• Criminal justice data: arrests, convictions, parole status, and incarceration in NYS prisons.

  • Data from CEO Management Information System.

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Characteristics of Participants

  • Average age: 33

  • Over half are fathers; few live with children.

  • 2/3 African-American; 1/3 Latino.

  • 43% no high school diploma or GED.

  • 81% ever worked.

  • Average of 7 prior convictions; 5 years in prison.

  • Time since release:

    • 40% came to CEO within 3 months after release from state prison; model was designed for them.

    • 60% came to CEO longer after release (not expected).

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Participation in CEO Activities

  • Good test:

    • 79% of program group completed initial 4-day life skills class.

    • 72% of program group worked in a CEO work crew.

    • Average of 8 weeks in work crew.

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Impacts on Employment and Recidivism: Background

  • In addition to full sample, two groups are studied:

    • Recently released ex-prisoners: enrolled within 3 months after release (n=377; P=222, C=155)

    • Not recently released ex-prisoners: enrolled more than 3 months after release (n=551; P=314, C=237)

  • Currently have 1 year of follow-up (3 planned)

  • Reincarceration data do not yet include local jails.

  • Employment data include CEO jobs and non-CEO jobs but can’t yet distinguish (will be able to later).

  • Statistical significance levels: *=10% **=5% ***=1%

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Impacts for Full Sample

  • Large but short-lived increase in employment.

  • Small but statistically significant declines in two key recidivism measures (felony convictions; incarceration for new crime); no impacts on other measures.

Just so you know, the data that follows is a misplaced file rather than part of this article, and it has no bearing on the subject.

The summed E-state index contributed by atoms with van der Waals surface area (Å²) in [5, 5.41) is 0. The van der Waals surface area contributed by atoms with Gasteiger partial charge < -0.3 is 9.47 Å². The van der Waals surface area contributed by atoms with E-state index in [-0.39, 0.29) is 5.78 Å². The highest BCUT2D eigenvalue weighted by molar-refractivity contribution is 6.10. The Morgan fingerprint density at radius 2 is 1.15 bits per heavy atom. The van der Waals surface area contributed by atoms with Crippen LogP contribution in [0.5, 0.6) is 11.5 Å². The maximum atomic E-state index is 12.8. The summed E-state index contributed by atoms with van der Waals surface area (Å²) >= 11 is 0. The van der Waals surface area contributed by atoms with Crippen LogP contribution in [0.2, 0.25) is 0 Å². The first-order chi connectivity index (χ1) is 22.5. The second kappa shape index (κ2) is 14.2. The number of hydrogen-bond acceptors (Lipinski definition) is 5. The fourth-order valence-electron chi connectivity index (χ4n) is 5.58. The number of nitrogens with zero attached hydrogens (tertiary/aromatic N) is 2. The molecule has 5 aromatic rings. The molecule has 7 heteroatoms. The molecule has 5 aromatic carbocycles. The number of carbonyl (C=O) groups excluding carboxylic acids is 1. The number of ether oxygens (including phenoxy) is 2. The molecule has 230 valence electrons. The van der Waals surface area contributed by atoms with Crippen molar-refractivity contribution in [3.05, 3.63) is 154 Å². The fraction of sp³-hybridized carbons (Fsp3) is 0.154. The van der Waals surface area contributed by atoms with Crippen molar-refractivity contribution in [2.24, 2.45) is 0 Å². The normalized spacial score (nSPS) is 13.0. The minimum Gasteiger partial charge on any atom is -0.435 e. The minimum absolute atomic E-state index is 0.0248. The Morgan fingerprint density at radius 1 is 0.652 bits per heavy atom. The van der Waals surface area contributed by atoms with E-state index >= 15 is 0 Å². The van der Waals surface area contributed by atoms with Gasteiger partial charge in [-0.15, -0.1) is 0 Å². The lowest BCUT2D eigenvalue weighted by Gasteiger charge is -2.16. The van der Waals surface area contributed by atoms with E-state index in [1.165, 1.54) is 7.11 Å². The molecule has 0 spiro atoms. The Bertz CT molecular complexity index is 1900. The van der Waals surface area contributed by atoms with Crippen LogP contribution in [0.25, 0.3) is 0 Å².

• But overall results hide a potentially important pattern.

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Employment Impacts for Recently Released: initially large but decline

Statistical significance levels: *=10% **=5% ***=1%

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Recidivism Impacts for Recently Released: large in many areas

Statistical significance levels: *=10% **=5% ***=1%

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Employment Impacts for Not Recently Released: faster decline

Statistical significance levels: *=10% **=5% ***=1%

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Recidivism Impacts for Not Recently Released: none

Statistical significance levels: *=10% **=5% ***=1%

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Summary of Subgroup Findings

  • Recently released group:

    • Large but short-lived increase in employment.

    • Substantial decreases in felony convictions, parole revocation, incarceration for new crimes, overall incarceration.

    • Rare to see recidivism impacts in random assignment study.

  • Not recently released group:

    • Employment impacts similar, but decay faster.

    • No impacts on recidivism measures.

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Coming Attractions

  • Up to 3 years of follow-up.

  • Additional data:

    • Survey of 500-550 sample members.

    • NYC jail data.

    • Individual-level earnings data and employer ID #s.

    • Child support payment data.

    • Implementation data.

  • Report planned for 2008.

  • The Joyce Foundation has developed another 4-site random assignment evaluation of TJ programs in Midwest.